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Why Indiana’s Religious Freedom Restoration Act needs an overhaul

With less than a month before the U.S. Supreme Court will hear four cases on recognizing same-sex marriage, Indiana’s infamous Religious Freedom Restoration Act (RFRA) comes at a tense time.

While many other states possess their own versions of the federal RFRA — passed in 1993, which protects from substantial governmental burdens on individuals’ expression of their religion — Indiana’s RFRA, approved by Gov. Mike Pence, is decidedly different. Indiana’s law, according to an article in The Atlantic examining its language in detail, would allow individuals and private for-profit businesses to use evidence of religious “burdening” as a defense in court, even when a government entity is not involved.

The timing of this bill’s passing with the upcoming Supreme Court hearings on same-sex marriage is obviously not coincidental, and it represents a clear loophole that a number of businesses in Indiana could use to discriminate against same-sex couples and the state’s LGBT community in general.

While the changes included in Indiana’s RFRA read as seemingly insignificant legal jargon, one in particular allows for blatant discrimination and a host of civil rights issues.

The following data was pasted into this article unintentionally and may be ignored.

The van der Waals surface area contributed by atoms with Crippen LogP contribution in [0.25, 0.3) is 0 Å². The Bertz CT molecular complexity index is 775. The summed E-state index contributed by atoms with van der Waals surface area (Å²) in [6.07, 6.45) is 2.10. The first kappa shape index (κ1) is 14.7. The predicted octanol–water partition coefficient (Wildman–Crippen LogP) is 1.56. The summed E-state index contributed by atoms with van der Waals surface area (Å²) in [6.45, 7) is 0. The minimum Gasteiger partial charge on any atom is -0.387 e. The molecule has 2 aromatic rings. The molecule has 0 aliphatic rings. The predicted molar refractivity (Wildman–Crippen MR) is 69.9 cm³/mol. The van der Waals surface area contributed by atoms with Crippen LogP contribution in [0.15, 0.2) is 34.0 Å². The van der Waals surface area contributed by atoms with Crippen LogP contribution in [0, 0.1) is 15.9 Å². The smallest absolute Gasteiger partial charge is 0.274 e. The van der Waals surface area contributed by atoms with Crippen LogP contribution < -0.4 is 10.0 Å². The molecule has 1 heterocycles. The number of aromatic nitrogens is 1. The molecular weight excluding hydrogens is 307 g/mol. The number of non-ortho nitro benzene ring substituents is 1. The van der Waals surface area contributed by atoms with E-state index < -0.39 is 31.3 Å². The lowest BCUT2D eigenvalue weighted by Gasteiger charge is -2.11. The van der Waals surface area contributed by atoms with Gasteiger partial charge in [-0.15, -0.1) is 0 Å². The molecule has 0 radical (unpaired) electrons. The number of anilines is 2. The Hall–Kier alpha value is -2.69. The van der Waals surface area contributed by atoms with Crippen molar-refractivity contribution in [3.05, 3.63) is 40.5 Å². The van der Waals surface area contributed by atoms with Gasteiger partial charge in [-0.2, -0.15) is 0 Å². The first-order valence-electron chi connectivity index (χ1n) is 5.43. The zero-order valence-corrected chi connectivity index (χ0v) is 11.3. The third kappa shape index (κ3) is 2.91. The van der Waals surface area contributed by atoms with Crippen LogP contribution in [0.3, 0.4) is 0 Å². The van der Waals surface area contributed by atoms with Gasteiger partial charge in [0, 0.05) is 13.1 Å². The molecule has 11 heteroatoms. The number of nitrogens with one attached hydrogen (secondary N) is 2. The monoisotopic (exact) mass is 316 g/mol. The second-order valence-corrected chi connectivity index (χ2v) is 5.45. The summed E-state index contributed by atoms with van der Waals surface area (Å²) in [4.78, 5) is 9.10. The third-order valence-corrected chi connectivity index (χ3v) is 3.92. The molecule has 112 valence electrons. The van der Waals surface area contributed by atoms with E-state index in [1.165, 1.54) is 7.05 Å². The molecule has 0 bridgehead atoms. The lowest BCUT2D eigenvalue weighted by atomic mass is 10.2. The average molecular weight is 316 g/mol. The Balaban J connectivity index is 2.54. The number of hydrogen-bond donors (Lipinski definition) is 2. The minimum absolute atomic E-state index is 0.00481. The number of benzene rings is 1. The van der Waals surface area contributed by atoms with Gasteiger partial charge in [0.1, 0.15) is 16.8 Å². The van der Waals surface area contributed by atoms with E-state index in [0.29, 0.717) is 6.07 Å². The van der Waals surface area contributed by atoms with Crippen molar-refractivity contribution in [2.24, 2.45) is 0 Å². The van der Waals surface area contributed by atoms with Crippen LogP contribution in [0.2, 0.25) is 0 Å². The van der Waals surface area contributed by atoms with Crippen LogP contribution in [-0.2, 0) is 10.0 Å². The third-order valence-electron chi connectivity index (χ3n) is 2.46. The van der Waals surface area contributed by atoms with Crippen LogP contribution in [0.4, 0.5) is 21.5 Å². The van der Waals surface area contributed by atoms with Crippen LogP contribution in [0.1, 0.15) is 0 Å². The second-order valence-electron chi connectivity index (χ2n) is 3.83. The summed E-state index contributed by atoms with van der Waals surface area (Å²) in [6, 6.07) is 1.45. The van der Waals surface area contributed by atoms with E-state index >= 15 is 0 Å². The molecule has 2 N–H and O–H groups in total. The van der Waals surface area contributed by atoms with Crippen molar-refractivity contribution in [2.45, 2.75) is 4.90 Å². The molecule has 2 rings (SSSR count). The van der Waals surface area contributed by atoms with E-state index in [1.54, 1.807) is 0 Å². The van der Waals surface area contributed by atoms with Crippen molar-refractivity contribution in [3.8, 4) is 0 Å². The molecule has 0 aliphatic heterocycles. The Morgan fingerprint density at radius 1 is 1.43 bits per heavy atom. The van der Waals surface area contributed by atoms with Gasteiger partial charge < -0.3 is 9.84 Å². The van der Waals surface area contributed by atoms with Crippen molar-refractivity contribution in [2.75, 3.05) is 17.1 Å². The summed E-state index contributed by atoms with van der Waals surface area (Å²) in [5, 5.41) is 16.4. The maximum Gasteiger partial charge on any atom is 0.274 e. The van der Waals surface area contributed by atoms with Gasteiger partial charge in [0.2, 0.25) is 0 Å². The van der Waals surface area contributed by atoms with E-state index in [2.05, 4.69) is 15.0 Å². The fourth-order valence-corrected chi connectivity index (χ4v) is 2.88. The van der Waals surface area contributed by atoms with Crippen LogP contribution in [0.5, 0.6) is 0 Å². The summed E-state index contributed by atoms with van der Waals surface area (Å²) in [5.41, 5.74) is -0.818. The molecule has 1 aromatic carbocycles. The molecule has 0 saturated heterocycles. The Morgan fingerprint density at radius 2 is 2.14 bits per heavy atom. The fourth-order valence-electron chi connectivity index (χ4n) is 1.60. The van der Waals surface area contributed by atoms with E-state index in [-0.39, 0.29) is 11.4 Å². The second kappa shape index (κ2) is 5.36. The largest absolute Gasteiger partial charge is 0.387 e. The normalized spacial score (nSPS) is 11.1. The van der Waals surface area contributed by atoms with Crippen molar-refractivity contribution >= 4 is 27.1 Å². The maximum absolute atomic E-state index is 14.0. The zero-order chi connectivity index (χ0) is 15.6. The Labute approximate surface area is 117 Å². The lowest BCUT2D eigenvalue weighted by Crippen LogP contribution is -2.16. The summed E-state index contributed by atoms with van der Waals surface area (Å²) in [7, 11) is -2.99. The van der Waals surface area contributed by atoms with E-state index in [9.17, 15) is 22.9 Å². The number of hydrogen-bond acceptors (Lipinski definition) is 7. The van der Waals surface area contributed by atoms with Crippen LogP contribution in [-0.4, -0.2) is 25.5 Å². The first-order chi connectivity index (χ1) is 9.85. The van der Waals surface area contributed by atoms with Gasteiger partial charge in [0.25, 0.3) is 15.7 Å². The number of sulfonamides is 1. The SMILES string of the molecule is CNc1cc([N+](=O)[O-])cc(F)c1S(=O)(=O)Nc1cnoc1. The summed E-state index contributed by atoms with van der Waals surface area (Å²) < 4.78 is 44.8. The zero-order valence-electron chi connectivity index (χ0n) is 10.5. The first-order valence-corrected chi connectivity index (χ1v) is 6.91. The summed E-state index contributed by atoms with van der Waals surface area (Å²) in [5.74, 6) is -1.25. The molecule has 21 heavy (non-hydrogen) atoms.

The law’s first departure from the federal RFRA — the ability for corporations to have First Amendment religious expression rights similar to individuals, according to The Atlantic — is controversial, but not new. 

For instance as mentioned in the article, in Burwell v. Hobby Lobby Stores, the Supreme Court ruled last June that the federal RFRA applied to corporations, which allowed Hobby Lobby employers to deny contraceptive coverage to its employees.

The second edit made to the state law, however, allows both individuals and corporations to use religious “burdening” as a legal defense against lawsuits by other people, rather than only those brought on by the government. In the Hobby Lobby case, the U.S. Department of Health and Human Services was involved, which is a government entity.

Indiana’s RFRA, however, opens the door for private businesses to refuse to serve a customer by claiming that doing so violates their right to religious expression, which would be legally justified in Indiana under this RFRA law.

As reported in the Daily Beast, bakers, florists and photographers who choose not to provide their services for a same-sex couple would have ample protection under the law in Indiana, and private pharmacists could refuse to fill a prescription for HIV preventative medicine to a homosexual customer.

While Pence has called for another bill to prevent Indiana’s RFRA from supporting discrimination, according to USA Today, it is too early to determine what impact the law will have on the state and same-sex marriage in Indiana. The only acceptable version of Indiana’s RFRA is one that includes no legal window for any business to discriminate based on sexual orientation. As of now, the bill is simply too broad to ensure that it wouldn’t do so.

 

Russell Nay is a freshman majoring in mass communications.